The Godfather takes place over many years, from the end of World War II into the 1950’s. It covers many events and does not have a consistent central character. It illustrates how characters change over time, and sometimes fail to change. It launched (or solidified) the careers of a great many actors like James Caan, Robert Duvall, Diane Keaton, Talia Shire, and of course Al Pacino. Even 50 year old and victim of 2016 Abe Vigoda. But mostly it turned director Francis Ford Coppola into a directorial force to be reckoned with. He would go on to direct Part II, The Conversation, Apocalypse Now, then a whole pile of shit.
Simonetta Stefanelli plays Michael’s first wife and has a delightful nude scene, if you’re into that sort of thing. If IMDb is to be believed, she was 17 when the film was released. If her scenes were done four months prior, she wouldn’t have been that. Ah, the benefits of shooting in Italy. Hey, look, there's old friend Sterling Hayden! Once again proving he's not afraid to take acting chances. The baby being baptized at the end was director daughter Sofia Coppola, who would prove to be a far better director than actress.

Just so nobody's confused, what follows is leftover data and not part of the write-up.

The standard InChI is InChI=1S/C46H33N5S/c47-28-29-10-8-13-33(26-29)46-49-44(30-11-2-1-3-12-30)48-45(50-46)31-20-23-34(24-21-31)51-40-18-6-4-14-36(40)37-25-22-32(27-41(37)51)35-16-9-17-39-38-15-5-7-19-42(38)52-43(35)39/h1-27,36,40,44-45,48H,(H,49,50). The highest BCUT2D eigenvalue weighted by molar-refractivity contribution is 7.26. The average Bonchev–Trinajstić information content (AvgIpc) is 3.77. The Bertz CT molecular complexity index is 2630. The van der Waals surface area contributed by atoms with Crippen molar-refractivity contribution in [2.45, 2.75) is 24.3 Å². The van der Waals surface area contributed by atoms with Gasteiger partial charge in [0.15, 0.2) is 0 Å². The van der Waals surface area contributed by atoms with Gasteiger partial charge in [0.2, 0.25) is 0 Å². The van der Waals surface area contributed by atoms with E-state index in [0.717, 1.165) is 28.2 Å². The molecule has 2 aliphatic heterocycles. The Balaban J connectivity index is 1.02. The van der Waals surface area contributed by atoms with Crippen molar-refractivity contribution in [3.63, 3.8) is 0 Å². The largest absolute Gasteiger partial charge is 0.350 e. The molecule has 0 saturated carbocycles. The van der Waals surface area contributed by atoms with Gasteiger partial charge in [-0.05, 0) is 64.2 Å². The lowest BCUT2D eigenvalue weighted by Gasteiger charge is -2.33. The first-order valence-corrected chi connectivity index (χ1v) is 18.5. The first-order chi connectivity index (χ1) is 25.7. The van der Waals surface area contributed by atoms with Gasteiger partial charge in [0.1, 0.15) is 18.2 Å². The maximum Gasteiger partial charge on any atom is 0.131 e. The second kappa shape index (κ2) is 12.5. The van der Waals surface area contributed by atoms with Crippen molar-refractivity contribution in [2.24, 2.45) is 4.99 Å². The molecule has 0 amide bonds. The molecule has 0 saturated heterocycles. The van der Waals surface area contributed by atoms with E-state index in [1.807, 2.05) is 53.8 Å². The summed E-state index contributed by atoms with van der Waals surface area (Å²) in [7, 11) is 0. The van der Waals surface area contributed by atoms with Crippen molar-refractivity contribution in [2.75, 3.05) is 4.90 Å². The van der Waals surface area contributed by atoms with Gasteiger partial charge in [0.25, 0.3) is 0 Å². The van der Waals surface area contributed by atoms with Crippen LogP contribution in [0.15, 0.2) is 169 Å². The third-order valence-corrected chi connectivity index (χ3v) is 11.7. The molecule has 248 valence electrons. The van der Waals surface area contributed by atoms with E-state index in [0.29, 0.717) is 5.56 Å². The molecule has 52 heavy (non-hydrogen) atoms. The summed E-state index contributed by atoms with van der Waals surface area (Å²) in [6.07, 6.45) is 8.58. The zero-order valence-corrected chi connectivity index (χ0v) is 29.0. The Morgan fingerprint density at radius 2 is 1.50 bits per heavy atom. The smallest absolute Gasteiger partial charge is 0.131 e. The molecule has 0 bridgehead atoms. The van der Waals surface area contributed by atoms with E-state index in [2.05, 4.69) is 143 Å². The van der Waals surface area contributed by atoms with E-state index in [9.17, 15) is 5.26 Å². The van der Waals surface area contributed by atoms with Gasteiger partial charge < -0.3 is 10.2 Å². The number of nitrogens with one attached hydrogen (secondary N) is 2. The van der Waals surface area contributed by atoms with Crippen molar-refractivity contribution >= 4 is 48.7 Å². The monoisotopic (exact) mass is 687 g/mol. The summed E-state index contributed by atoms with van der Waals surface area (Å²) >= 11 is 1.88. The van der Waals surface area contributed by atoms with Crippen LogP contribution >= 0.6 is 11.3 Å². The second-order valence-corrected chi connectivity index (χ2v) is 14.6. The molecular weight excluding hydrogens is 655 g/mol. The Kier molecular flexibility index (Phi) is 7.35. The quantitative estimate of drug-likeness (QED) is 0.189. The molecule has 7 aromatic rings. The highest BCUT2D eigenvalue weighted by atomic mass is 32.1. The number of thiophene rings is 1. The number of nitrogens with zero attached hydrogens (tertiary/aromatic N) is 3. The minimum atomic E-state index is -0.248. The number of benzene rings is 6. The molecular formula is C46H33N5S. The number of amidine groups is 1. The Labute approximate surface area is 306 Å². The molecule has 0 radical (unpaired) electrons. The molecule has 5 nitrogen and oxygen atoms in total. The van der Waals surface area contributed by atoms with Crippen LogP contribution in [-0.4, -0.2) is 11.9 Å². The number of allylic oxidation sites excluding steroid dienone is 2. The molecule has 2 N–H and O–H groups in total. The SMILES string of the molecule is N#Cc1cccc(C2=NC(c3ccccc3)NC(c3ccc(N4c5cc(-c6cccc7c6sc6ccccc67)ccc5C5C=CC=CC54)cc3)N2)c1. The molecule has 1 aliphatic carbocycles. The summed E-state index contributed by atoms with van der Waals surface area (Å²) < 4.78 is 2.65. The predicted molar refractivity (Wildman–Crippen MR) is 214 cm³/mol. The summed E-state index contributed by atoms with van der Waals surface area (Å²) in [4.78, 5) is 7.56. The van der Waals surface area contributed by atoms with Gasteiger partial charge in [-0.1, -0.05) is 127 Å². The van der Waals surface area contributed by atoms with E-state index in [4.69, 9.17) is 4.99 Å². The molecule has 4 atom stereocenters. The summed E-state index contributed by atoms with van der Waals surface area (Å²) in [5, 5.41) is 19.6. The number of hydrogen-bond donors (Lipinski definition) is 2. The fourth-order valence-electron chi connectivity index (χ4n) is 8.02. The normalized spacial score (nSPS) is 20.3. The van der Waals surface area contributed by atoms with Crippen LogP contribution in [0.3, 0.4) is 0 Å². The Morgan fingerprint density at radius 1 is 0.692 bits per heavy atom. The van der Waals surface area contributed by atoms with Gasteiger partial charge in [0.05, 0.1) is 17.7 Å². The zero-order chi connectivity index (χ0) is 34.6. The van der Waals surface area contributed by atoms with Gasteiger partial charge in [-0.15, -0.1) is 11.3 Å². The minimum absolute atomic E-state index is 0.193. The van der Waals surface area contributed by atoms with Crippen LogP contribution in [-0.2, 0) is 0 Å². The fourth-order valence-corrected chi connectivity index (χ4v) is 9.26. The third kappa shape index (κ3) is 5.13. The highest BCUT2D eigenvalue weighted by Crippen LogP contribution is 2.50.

Make no mistake: these are not good people. They are not heroes by any measure, even if some will see them as such. But neither are their victims. It's bad on bad and one cannot feel sorry for any of the deaths. There is no pristine protagonist to rally around and you shouldn't try to find one.
At just under three hours with no singular storyline, The Godfather does not lag, never fails to keep you enthralled. I was totally wrong to ignore it for so long. It is one of those films that everyone says is great, and that is because it is great. Solid cast, great acting, great script, great cinematography, and incredible storytelling. It has crept into popular culture in so many ways, and it forever changed the genre and film making as a whole. I will never doubt a film recommendation from my wife ever again. AMRU 5.
"Leave the gun. Take the cannoli."